Der Klang Der Hoffnung was inspired by my father, both in that it draws upon his experiences in Auschwitz and was written to keep his memory alive. My father had survived Auschwitz as a thirteen year old. He’d never told us what had happened to him in the concentration camp - he arrived in Australia, saw smiling Australian faces and decided the war was an aberration. He put it behind him and started over. It was only after he was diagnosed that he told us everything.
I spent the next five years writing his story and as I watched him live so graciously and bravely with his disease, discovered that I had two stories to tell - how he survived Auschwitz and how he lived whilst dying. The day he died, gathered around his bed with my mother and brothers, I promised to get his story published. I guess I just wanted to put a smile on his face; have him leave us, knowing his story would help others.
That book - The Tattooed Flower - was published three years after his death and every time someone reads it I imagine my father up there, somewhere, smiling. I guess that promise - to tell his story – never left me. Or maybe I wasn’t ready to let him go. Writing Der Klang Der Hoffnung allowed me to revisit his story and remember him. It was also the perfect way to pass on his warning never to forget.
I didn't choose to write a Young Adult book. The story demanded one. Teenagers are the next generation of leaders. They’re the future and it seemed the perfect audience for a story set in Auschwitz. I knew that the only way to prevent something like the Holocaust from happening again was by trying to understand it and the best way to help kids do that was by giving them a character to care about. Not millions of Jews - just one - a girl or boy their age with the same fears, dreams and insecurities they have.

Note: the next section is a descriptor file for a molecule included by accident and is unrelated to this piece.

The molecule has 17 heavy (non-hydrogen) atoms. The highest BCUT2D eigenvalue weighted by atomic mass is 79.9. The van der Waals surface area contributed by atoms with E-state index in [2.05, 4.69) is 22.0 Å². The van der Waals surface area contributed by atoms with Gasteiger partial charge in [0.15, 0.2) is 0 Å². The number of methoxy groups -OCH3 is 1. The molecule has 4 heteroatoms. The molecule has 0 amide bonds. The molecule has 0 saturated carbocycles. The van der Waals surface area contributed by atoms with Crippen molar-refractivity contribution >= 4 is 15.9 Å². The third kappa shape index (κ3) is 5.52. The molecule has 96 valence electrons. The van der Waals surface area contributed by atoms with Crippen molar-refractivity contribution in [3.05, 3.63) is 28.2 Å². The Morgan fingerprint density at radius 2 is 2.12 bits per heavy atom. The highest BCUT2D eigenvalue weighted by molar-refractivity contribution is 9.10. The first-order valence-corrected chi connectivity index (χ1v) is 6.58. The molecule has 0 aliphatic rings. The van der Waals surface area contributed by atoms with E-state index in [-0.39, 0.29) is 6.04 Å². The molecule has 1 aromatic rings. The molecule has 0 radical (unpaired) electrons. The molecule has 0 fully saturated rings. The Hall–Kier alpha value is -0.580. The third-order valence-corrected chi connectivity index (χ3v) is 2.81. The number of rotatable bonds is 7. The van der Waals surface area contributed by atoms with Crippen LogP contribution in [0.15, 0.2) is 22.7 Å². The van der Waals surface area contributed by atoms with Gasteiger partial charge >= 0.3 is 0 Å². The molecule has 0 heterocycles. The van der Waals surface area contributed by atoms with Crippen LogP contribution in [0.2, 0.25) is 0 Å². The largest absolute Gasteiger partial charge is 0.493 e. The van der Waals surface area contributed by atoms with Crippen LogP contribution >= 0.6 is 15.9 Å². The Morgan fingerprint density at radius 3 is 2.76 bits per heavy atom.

I wrote Hanna, the main character, with my father in mind. Hanna was a teenager, like my father was when he was rounded up and sent to Auschwitz. Both Hanna and my father were brave but perhaps a little naïve - Hanna’s parents hid the truth from her, like my grandparents hid their fears from my father. Both came from loving homes, were visited by guards in the middle of the night and sent to Auschwitz on cattle trains. Both Hanna and my father lost their parents and were separated from their siblings. Both experienced the kindness of non-jews in the camp. But that’s where the similarities end. My father worked on a conveyor belt sorting rocks. Hanna had a chance to escape the quarry through her music.